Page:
Aboriginal Music Program

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National Aboriginal Achievement Awards and more!

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The National Aboriginal Achievement Awards (NAAA) were established to encourage and celebrate excellence in the Aboriginal community. The Awards recognize the outstanding career achievements of First Nations, Inuit and Métis people, in diverse occupations. This year, the awards are being held March 6 in Winnipeg. Although the awards aren't about strictly music, Manitoba certainly has plenty of success in that department to brag about.

This week on the show, Wab has a couple special guests. Eagle and Hawk will be playing at the NAAA; so we thought Vince Fontaine and Jay Bodner of the group could come in ahead of time for an intimate studio session. There's also going to be exclusive concert material from this past Manito Ahbee showcase, including sets from Leanne Goose and Donny Parenteau.

And later in the show...

New music from Winnipegger-turned-German horse master, Old Seed (aka Craig Bjerring). For about a year, Craig spent a year on a horse ranch in Germany. Just to regroup - no music, just horses. But the troubadour is back at the music making. This month, he's played Rome, Frankfurt, Paris, and now, the great metropolis of Winnipeg. Craig sent us some of the new...

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The New CBC Radio 2

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The music programming at CBC Radio 2 will sound significantly different when the fall schedule starts today then it did before the summer schedule kicked in. The classical music programming has been trimmed back, and in it's place are new programs that promise to feature eclectic, primarily Canadian, independent and alternative artists.

Two new programs in specific, Radio 2 Morning and Radio 2 Drive (seemingly named by the department of the obvious), hosted by Tom Allen and Rich Terfry (aka Buck 65), will feature acts such as Stars, Sloane, Wilco, the Bicycles, Al Green and Ron Sexsmith. While providing a welcome outlet for successful but not commercial-radio artists, the changes have drawn significant protests from the classical music community. The national broadcaster has also launch four online music streams: classical, jazz, canadian composers, and canadian songwriters.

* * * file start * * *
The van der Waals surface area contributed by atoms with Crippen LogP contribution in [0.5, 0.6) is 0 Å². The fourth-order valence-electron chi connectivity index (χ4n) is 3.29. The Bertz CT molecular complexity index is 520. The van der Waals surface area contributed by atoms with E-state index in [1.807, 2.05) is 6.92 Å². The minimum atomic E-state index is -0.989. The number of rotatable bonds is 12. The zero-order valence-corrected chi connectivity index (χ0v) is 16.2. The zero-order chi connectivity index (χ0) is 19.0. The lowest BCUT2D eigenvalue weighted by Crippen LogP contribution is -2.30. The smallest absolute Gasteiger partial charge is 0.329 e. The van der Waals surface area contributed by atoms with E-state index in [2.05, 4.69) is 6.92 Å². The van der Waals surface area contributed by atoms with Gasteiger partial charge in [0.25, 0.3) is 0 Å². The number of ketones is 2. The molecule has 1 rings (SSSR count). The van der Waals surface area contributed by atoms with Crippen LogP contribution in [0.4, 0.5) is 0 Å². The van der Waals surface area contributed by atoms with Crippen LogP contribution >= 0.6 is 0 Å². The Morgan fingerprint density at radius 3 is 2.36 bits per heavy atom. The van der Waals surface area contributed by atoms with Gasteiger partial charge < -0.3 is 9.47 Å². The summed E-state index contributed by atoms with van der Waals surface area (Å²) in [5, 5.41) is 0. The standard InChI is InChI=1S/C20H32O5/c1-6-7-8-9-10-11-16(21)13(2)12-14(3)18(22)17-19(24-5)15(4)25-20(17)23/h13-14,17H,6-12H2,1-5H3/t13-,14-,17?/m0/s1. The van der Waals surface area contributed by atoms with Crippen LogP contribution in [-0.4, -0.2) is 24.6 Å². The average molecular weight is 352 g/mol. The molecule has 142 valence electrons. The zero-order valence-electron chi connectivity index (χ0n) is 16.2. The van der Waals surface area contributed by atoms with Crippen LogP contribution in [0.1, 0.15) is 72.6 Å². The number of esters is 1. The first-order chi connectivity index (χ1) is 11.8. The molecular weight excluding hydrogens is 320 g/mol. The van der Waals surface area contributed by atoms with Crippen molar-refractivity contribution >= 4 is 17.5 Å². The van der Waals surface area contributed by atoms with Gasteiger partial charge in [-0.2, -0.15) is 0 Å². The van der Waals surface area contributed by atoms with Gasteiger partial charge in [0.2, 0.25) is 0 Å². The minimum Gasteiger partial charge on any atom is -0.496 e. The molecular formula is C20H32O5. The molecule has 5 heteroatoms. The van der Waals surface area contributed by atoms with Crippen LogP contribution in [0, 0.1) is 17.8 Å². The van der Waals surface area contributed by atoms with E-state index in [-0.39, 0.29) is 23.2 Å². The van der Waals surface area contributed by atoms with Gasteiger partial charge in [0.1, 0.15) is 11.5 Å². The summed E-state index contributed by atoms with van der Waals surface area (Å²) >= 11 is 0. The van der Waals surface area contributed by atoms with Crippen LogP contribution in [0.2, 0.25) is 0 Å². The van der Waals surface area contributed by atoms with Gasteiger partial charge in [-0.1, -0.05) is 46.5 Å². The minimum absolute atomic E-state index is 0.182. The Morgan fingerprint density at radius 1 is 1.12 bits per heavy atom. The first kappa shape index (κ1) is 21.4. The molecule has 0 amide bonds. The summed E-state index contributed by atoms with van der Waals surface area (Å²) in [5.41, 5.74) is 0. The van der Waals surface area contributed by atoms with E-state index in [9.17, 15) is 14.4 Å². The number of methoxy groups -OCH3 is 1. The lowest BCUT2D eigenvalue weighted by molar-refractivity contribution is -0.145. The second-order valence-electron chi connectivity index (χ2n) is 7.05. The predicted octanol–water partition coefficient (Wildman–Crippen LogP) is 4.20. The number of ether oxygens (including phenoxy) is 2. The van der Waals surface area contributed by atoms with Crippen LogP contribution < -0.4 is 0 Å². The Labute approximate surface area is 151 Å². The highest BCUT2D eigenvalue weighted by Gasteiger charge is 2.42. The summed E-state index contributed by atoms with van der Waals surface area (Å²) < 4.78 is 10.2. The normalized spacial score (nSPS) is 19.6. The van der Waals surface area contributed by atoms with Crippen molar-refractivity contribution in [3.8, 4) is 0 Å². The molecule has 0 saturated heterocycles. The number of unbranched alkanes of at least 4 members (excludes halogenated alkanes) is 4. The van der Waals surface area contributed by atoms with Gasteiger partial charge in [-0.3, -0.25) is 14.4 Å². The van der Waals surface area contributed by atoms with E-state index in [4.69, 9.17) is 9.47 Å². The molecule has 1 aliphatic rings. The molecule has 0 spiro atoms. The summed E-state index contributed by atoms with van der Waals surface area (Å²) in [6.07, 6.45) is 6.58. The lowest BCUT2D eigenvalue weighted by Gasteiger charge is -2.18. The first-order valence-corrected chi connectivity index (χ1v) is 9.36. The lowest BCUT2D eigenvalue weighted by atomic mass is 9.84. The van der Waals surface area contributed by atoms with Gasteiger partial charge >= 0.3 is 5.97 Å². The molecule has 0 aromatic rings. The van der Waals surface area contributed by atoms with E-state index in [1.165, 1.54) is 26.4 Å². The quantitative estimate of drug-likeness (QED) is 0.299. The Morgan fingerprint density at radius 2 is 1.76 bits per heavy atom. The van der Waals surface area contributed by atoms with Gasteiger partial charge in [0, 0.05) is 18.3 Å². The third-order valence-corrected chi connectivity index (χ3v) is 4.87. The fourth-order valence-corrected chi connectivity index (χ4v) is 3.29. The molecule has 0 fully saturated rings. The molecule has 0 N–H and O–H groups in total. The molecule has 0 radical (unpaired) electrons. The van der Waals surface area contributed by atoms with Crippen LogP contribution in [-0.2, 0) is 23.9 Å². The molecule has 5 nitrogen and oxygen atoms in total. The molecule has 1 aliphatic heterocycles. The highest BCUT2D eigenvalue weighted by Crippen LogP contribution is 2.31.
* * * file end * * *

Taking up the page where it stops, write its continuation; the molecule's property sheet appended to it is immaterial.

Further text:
The Globe previews Drive, and the National Post has a running blog with commentary from Adam McDowell on his reaction to the first day of the new programs.

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CBC Radio 2 (still) not a Commercial Radio Format

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In an article in the Globe and Mail this weekend, Robert Everett-Green challenges the notion that a CBC Radio 2 with less classical music is by default more commercial. As someone who craves to hear more independent Canadian music on the national network, I found much of his argument to be extremely cogent. There's a whole galaxy of significant non-classical Canadian musicians who get no airplay on private radio in Canada. Commercial stations aren't investing any time in the music of distinctive performers such as the New Pornographers, Chad VanGaalen, the Telepathic Butterflies, Final Fantasy, Wolf Parade or Kyrie Kristmanson. All of these people would suit the new prime-time evening program, Canada Live; on the late-evening show, The Signal; and probably on the forthcoming drive-home show hosted by rapper Buck 65.The CBC has taken a lot of flack from the classical music community and classical music fans for shifting gears at the network. R.E.G. does a nice job of explaining that light classical music has little or nothing to with Canadian cultural heritage or diversity. Clearly, patrons of the light classics should be looking to stations like Toronto's Classical 96.3FM....

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CTV Wins Music Licensing Deal in Overtime

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A high profile music licensing deal has captured Canadians' attention in the past several days. The story weaves together Canada's national broadcaster, Canada's "national game," and a ubiquitous melodic cultural artifact, and in an era of free music and rampant digital reproduction, has put the business of song licensing on the national stage... or ice.

I'm sure you've heard the gist of this story, but just in case. The writer of the Hockey Night in Canada theme song, Dolores Claman, a Canadian jingle writer who now lives in London, England, retained the ownership and copyright of the song and has licensed it the CBC since 1968. Her and the song's publisher, Copyright Music & Visuals, have been upset with the CBC recently for their alleged use of the song in ways that went beyond the license agreement, and there is an unsettled court battle over this. It seems that when the license came up for renewal this year, the bad blood over the lawsuit hampered negotiations. CBC wanted to get more use from the song, but didn't want to pay the cost of an outright 'all uses in perpetuity' deal.

This is where it gets really interesting. Last Friday, after the CBC announced the that...

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